The professor told a story about Rudolf Hess, Hitler’s Deputy Führer. During World War II (the professor said World War I, but the story actually happened in 1941), Hess flew to Scotland in order to negotiate with the British. “Hitler had thought he’d gone insane by doing that, and Hitler thought that he had been put up to it by astrologers,” Weikart explained.
“So Hitler, a couple of weeks later, had all of the astrologers and prognosticators rounded up and thrown in concentration camps.” So much for the Nazi dictator believing in the occult.
Next Page: So what did Hitler really believe?
Weikart identified Hitler as being a pantheist. “He deifies nature, and it’s very clear that he thinks that nature is God,” the professor argued. “If you read very carefully — especially in Mein Kampf and the second book, but also a lot of his speeches, especially in the monologues — it becomes very clear that he thinks that nature is God. In fact, his secretary actually said that point blank: that he believed that nature was God and all the natural laws.”
This actually ties in well with the Führer’s devotion to the ideas of Charles Darwin. “Hitler believed that what defined morality was nature’s laws, and specifically the Darwinian law of the struggle for existence, and so he thought that if we help advance humans by killing off the ‘negative’ people, the ‘inferior’ people, and the ‘inferior’ races, that that is advancing human progress by advancing us in an evolutionary scale,” the professor added.
While some Darwinists “are even denying that Hitler was a Darwinian at all,” Weikart dismissed this claim as “absurd if you actually read his stuff.” This point is important because of the implications of evolutionary morality, the professor argued.
“If you take seriously the Darwinian account of the origins of morality … if you believe the materialist story of Darwinism in the way that morality came about … that undermines the idea that there’s any kind of objective morality,” Weikart said.
This destruction of moral objectivity leaves full Darwinists without any kind of moral fulcrum to condemn Hitler.” To illustrate this point, the professor recalled speaking with a graduate student in philosophy at a conference about Darwinism in the social sciences and the humanities.
He made clear that he believed in evolutionary ethics, so I began pressing him and saying, “well, if you believe in evolutionary ethics, what about Hitler?”
He kind of hemmed and hawed a little bit, and said, “Well, I don’t really like Hitler. That’s not really what I like.” But we talked a little more and I pressed a little bit, and he said, “Well, I guess Hitler was OK.”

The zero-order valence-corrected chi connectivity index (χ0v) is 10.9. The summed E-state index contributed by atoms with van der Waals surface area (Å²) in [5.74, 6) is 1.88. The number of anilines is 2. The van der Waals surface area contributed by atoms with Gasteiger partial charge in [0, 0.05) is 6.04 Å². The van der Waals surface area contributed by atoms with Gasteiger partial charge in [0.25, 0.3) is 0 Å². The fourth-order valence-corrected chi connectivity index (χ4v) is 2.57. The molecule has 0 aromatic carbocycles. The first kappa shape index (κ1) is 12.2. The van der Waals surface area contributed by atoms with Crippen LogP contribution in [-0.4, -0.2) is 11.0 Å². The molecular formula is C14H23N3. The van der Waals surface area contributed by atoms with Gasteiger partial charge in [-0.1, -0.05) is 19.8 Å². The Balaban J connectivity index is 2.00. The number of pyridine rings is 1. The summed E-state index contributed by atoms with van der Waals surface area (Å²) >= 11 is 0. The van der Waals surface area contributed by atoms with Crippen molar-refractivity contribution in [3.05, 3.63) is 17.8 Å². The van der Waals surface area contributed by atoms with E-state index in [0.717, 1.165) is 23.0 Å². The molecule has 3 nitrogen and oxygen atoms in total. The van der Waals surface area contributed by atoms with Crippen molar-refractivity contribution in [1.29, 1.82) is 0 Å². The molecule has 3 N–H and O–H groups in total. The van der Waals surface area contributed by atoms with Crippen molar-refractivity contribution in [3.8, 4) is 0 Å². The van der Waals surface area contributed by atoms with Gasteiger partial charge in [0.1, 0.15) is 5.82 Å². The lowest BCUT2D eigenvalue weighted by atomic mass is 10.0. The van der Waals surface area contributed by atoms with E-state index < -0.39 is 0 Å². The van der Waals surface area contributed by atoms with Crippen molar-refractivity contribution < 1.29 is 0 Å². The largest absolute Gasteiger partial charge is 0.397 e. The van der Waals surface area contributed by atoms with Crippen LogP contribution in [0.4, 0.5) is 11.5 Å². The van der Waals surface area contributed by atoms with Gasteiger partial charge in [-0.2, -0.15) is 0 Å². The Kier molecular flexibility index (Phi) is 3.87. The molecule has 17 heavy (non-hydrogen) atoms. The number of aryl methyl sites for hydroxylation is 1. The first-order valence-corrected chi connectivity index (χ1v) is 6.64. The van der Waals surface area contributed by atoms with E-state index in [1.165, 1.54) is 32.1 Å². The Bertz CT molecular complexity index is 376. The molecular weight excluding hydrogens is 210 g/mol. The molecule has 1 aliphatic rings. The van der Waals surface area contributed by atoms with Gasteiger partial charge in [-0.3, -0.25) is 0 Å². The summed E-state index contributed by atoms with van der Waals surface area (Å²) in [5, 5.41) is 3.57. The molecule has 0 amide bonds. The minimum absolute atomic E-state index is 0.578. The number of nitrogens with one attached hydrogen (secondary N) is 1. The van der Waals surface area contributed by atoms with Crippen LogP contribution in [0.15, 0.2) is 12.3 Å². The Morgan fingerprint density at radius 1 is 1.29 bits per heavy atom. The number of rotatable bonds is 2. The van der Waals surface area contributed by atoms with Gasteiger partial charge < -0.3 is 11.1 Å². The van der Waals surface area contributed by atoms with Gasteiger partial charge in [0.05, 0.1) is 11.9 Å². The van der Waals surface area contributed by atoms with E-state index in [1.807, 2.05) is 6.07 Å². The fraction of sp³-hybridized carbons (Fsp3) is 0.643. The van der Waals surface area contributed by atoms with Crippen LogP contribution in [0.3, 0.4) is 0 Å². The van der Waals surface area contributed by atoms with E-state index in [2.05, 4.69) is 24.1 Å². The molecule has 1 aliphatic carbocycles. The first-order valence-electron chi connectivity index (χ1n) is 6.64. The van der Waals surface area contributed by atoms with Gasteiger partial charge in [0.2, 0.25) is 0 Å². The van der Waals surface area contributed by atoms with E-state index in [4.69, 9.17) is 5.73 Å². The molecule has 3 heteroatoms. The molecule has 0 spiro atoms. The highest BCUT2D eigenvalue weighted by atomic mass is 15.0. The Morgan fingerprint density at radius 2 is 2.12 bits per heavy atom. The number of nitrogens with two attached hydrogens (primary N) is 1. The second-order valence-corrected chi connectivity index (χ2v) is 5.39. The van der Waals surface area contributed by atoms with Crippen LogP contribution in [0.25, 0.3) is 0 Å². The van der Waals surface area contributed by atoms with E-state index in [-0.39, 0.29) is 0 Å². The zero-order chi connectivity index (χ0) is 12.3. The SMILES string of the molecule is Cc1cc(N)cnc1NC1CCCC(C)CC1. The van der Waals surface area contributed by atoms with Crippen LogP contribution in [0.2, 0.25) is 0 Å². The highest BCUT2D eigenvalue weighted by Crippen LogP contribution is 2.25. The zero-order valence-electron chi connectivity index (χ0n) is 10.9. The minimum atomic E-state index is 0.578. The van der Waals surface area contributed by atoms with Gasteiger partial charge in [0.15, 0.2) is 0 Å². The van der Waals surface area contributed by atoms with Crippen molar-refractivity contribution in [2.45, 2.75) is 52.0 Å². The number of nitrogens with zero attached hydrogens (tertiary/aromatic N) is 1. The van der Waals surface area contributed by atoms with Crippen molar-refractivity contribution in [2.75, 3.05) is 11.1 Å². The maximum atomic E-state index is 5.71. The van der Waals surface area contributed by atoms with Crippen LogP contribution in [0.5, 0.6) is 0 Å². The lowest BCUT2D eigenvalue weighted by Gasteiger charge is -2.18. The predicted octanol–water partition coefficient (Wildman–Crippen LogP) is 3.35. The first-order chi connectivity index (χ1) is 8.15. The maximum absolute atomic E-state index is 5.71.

He didn’t really have any way to condemn him based on his own philosophy.
The professor insisted that he wasn’t saying that Darwinists are Hitler or like Hitler, just that they have no ability to condemn him from subjective morality. “They may say, ‘We don’t like Hitler, we don’t do stuff like Hitler,’ I’d say, ‘That’s right, you guys are nice gentlemen, I’m glad about that … but you have no way of condemning him, because he’s just another variation.'”
“If that’s his genetic propensity to kill other people that he considers inferior, then you have no way of condemning him,” Weikart argued.
This may seem unfair at first. In The Righteous Mind: Why Good People Are Divided by Politics and Religion, moral psychologist Jonathan Haidt provided a compelling image of morality from the evolutionary perspective, arguing that morality and the mind are rationalizations of instincts which helped people survive.
Even Haidt’s analysis — which is sympathetic to traditional moral norms, explaining their survival value and insisting that they have deep human meaning — is open to Weikart’s criticism, however. If morality is merely a sophisticated instinct for evolutionary survival, there is no objective ground for moral statements like “Hitler was evil.”
Haidt explains that there is a moral sense regarding liberty/oppression, by which people wish to see tyrants like Hitler deposed. This moral sense explains why people see Hitler as evil, but does not provide a truly universal ground for saying that he was indeed evil, in an objective sense.
I have great respect for Haidt, and greatly appreciate his work. But even he cannot fully escape this criticism. He may argue that he does not need to do so. But even he must admit that, even if everyone who hears about Hitler’s actions will each judge him evil based on their moral sentiments, that does not mean that a moral psychologist can call the Nazi tyrant evil in any objective sense.